Size / / /

Gagarin told the women, "Do not be afraid,"

for they were astonished,

seeing his dragging parachute and his strange carapace.

"I am a Soviet like you,

who has descended from space,

and must find a telephone to call Moscow."

Fischer said, "Let none attend my funeral

except my Icelandic hosts

and my chessmaster wife."

Both came to earth.

Fischer lived long and made enemies.

Perhaps he was mad.

Gagarin, a short man,

told how beautiful

was the blue of earth, the purple horizon,

from the high vantage he had reached.

He died young.

Each championed

a nation tightroped above Ragnarok.

Gagarin said do not destroy this planet, so beautiful.

Fischer refused to play further,

called his homeland his enemy.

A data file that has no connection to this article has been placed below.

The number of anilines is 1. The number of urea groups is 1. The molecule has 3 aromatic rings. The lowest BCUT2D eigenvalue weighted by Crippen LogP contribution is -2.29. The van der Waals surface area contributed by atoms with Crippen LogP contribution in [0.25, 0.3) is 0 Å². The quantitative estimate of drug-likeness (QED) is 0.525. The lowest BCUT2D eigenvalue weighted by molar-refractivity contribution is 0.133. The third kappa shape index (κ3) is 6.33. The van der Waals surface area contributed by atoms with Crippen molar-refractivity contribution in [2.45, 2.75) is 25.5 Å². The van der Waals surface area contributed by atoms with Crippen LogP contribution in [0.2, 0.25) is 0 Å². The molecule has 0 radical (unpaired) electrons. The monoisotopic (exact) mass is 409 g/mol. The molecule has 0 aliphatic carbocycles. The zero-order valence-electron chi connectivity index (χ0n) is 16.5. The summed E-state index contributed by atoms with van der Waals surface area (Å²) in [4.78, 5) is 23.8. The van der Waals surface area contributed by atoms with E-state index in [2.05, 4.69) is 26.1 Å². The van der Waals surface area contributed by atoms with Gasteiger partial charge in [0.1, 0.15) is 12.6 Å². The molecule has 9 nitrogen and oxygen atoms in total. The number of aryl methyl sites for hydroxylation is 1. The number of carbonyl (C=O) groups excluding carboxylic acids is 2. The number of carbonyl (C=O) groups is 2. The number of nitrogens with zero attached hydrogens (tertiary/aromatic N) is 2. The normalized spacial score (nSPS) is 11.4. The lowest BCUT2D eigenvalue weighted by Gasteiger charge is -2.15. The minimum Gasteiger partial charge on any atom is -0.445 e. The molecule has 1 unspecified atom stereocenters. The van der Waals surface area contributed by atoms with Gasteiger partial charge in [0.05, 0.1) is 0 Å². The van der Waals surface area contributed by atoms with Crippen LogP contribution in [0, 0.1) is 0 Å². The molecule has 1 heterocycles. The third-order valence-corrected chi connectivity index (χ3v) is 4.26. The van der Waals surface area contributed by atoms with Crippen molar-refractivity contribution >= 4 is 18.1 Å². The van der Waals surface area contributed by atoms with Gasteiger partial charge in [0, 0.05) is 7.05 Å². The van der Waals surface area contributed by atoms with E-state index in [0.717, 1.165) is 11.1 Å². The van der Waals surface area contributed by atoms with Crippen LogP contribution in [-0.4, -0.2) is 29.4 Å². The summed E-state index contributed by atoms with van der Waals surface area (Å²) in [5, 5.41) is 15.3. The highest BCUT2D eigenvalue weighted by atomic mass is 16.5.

It probably was.

The chess man explored pathways of action,

the deepest of deep players.

Gargarin saw farther

than any had seen before.

Both circled the earth:

Fischer prowled its surface with his void passport;

Gagarin soared above on metal and fire.

Fischer competed and brawled. Even his will was contested.

Gagarin, in less than two hours,

saw the earth,

everything,

all at once.




Mary A. Turzillo's "Mars Is no Place for Children" won the 1999 Nebula. Her first novel An Old-Fashioned Martian Girl appeared in Analog. Both are recreational reading on the International Space Station. Published in Asimov's, F & SF, Interzone, SF Age, Weird Tales, Oceans of the Mind, and Lady Churchill's Rosebud Wristlet, she has over fifty poems in print, plus several collections, including Pushcart nominee Your Cat & Other Space Aliens. You can read more about her at her website www.maryturzillo.com.
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